Well, particularly its regulatory agenda has been about legal immigrants, and one of the things that we have seen is that a lot of the regulatory changes that have been implemented have been about reducing eligibility for legal immigration, reducing the number of people who can qualify for legal immigration or slowing down the legal immigration process.
You said the term public charge had been kind of implemented and enforced sparingly. Tell us a little bit about the history of the term public charge and how certain immigrant groups have been subject to that term and what it's meant overall and in the years coming.
Well, the idea of preventing the poor or paupers from immigrating has been around basically since the beginning of the republic. Initially when the United States was created, states had control over who could immigrant and would look for people who they thought might not be eligible to — able to work or support themselves. In the 1800s, Congress passed the sort of uniform immigration rules, the Chinese Escalation Act that included this public charge rule.
But, over the years, it has been very subjectively enforced. So, for example, during the Ellis Island days, they would look whether or not they thought somebody was physically able of performing work, did they have family members already here, sponsors, did they bring any money with them. So it was sort of on the fly.
This has been a priority of this administration to get a public charge rule published since the administration came in. An executive order was issued very early in the presidency asking for this to be done. So, it's new in that we don't know exactly how it's going to be implemented. It's still a relatively subjected standard, especially that prospective looking part, is an immigrant likely to be become a public charge?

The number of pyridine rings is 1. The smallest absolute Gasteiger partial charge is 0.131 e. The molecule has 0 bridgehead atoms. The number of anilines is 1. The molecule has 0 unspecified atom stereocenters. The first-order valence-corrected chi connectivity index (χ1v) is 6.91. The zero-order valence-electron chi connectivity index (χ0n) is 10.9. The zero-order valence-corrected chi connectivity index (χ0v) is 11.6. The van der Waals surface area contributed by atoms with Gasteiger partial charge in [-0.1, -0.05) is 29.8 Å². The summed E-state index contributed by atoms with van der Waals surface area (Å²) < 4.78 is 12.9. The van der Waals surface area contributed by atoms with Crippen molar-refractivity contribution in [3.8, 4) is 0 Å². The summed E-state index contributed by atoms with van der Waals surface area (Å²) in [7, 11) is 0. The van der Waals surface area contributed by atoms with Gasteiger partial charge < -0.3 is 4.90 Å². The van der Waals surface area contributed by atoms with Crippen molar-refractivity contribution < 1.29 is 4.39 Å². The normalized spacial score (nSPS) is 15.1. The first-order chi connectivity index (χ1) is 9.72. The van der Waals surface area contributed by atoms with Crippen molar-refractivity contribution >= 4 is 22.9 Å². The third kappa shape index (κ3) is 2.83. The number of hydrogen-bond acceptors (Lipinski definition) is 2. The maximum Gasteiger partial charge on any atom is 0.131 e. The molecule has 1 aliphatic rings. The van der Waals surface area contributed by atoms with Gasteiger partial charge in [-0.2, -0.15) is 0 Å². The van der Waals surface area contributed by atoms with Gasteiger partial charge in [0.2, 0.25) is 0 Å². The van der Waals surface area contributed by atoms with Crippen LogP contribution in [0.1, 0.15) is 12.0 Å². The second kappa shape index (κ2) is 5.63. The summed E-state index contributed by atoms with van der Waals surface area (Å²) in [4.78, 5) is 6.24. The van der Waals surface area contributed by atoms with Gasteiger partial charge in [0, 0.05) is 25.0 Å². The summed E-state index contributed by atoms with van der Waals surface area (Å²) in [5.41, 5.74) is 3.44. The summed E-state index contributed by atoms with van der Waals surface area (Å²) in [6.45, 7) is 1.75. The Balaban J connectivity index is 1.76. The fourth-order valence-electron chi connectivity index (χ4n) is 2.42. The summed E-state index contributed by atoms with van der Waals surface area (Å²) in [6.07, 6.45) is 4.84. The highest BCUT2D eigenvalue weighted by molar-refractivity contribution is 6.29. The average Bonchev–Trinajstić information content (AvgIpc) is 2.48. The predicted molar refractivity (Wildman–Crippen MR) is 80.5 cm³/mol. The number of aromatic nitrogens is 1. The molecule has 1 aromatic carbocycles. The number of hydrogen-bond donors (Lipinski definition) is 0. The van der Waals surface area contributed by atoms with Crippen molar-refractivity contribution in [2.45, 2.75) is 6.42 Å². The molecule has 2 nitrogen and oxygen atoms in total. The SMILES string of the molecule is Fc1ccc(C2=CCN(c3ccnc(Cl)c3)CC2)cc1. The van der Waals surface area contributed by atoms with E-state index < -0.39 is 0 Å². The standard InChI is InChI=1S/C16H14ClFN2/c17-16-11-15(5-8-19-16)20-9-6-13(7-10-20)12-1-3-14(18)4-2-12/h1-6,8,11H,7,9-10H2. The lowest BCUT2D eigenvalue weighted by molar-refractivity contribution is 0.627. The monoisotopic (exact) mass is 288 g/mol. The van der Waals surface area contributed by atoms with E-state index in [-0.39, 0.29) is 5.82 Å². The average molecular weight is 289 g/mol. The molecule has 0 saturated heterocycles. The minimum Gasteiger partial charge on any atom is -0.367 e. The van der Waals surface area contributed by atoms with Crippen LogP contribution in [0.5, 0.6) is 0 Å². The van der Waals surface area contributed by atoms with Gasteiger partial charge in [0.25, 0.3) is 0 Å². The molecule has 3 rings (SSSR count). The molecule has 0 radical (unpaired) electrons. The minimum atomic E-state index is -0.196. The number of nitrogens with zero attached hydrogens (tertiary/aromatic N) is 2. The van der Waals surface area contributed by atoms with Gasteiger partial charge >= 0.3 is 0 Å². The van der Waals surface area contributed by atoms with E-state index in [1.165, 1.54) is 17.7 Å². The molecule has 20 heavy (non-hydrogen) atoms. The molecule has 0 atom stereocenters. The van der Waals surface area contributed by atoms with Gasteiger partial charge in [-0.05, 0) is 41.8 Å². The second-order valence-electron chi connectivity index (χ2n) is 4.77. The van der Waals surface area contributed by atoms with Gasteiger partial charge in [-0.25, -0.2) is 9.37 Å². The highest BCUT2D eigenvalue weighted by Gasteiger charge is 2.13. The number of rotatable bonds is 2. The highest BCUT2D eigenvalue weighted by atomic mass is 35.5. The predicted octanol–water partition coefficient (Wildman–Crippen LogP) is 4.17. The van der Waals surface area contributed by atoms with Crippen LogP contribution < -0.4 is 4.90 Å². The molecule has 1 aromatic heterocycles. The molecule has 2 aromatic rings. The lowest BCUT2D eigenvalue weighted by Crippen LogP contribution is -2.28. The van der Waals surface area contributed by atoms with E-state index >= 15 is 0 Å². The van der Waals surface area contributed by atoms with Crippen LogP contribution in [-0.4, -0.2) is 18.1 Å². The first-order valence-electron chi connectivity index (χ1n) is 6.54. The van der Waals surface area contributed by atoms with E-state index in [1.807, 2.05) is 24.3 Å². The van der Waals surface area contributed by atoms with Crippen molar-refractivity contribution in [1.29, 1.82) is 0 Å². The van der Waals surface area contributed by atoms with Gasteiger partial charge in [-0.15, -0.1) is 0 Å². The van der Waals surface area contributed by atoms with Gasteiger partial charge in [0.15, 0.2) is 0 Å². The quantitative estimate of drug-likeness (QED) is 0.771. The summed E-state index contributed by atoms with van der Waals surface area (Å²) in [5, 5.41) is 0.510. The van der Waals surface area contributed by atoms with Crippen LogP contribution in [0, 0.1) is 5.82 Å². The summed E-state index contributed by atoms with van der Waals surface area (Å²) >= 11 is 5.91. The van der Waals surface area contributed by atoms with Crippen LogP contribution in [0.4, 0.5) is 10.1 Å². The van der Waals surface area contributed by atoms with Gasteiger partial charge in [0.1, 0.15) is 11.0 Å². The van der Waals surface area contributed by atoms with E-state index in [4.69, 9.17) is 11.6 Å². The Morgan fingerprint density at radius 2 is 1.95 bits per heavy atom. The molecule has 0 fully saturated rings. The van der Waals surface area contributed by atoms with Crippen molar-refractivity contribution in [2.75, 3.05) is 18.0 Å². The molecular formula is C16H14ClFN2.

That's where it's a little more iffy because they're looking at things like, does the immigrant have a work history? What's their education level? Do they have any health issues that might affect whether or not they would become a public charge?
We have to kind of see how that would be implemented, but we've already seen some of these because consulates overseas have been implementing some of this through the visa review process over the last year, already.
Now, I want to turn to a major story from last week. Some 680 immigrants were arrested during immigration raids at food processing centers in Mississippi. What goes into such raids and what legal consequences if any might employers face?
So, a raid like that is — that size and scope has probably been in process for many, many months. It probably was based on some information that Immigration and Customs Enforcement received that those employers are employing undocumented immigrants, then they also collaterally arrested undocumented immigrants they found on the premises. Now, ICE will go through all that documents that they found during those search warrants to see if they have enough evidence to proceed with prosecutions of those employers.
So, we may see some prosecutions, but historically, it's been much more difficult to prosecute employers for knowingly hiring undocumented immigrants than it has been to arrest the undocumented immigrants themselves and see them deported.
Well, lots of immigration news. Thanks so much for joining us, Theresa Cardinal Brown of the Bipartisan Policy Center.